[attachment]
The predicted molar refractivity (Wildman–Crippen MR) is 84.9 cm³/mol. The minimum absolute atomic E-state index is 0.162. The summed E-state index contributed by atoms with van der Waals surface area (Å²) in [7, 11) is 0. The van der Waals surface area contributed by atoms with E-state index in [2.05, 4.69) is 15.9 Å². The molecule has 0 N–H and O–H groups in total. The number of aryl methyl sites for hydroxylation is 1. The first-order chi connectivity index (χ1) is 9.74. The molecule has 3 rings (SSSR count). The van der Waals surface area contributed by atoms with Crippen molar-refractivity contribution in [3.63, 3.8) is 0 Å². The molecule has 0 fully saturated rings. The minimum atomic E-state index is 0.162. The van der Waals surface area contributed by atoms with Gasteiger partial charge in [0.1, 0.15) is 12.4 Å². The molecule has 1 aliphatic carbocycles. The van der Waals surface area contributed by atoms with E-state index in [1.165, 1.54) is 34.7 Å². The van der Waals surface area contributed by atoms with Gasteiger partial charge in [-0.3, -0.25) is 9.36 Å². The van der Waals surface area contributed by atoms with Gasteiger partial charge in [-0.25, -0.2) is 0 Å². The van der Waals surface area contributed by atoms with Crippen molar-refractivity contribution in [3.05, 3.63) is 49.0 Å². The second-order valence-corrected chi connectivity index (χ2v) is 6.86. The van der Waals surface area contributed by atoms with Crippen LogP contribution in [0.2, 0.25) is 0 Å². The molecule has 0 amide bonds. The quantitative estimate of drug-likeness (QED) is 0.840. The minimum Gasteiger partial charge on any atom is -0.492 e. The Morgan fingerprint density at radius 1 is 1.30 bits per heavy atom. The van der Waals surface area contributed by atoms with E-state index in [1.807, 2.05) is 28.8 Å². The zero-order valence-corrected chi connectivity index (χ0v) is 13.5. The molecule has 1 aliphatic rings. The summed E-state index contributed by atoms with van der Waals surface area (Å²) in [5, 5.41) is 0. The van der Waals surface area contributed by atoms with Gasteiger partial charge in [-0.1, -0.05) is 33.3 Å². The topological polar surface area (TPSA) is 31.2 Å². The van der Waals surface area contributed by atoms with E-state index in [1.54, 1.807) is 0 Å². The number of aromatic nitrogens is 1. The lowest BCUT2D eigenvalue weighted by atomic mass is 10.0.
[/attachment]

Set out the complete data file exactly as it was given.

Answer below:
The predicted molar refractivity (Wildman–Crippen MR) is 84.9 cm³/mol. The minimum absolute atomic E-state index is 0.162. The summed E-state index contributed by atoms with van der Waals surface area (Å²) in [7, 11) is 0. The van der Waals surface area contributed by atoms with E-state index in [2.05, 4.69) is 15.9 Å². The molecule has 0 N–H and O–H groups in total. The number of aryl methyl sites for hydroxylation is 1. The first-order chi connectivity index (χ1) is 9.74. The molecule has 3 rings (SSSR count). The van der Waals surface area contributed by atoms with Crippen molar-refractivity contribution in [3.63, 3.8) is 0 Å². The molecule has 0 fully saturated rings. The minimum atomic E-state index is 0.162. The van der Waals surface area contributed by atoms with Gasteiger partial charge in [0.1, 0.15) is 12.4 Å². The molecule has 1 aliphatic carbocycles. The van der Waals surface area contributed by atoms with E-state index in [1.165, 1.54) is 34.7 Å². The van der Waals surface area contributed by atoms with Gasteiger partial charge in [-0.3, -0.25) is 9.36 Å². The van der Waals surface area contributed by atoms with Gasteiger partial charge in [-0.25, -0.2) is 0 Å². The van der Waals surface area contributed by atoms with Crippen molar-refractivity contribution in [3.05, 3.63) is 49.0 Å². The second-order valence-corrected chi connectivity index (χ2v) is 6.86. The van der Waals surface area contributed by atoms with Crippen LogP contribution in [0.2, 0.25) is 0 Å². The molecule has 0 amide bonds. The quantitative estimate of drug-likeness (QED) is 0.840. The minimum Gasteiger partial charge on any atom is -0.492 e. The Morgan fingerprint density at radius 1 is 1.30 bits per heavy atom. The van der Waals surface area contributed by atoms with E-state index in [1.807, 2.05) is 28.8 Å². The zero-order valence-corrected chi connectivity index (χ0v) is 13.5. The molecule has 1 aliphatic rings. The summed E-state index contributed by atoms with van der Waals surface area (Å²) in [5, 5.41) is 0. The van der Waals surface area contributed by atoms with Gasteiger partial charge in [-0.1, -0.05) is 33.3 Å². The topological polar surface area (TPSA) is 31.2 Å². The van der Waals surface area contributed by atoms with E-state index in [1.54, 1.807) is 0 Å². The number of aromatic nitrogens is 1. The lowest BCUT2D eigenvalue weighted by atomic mass is 10.0.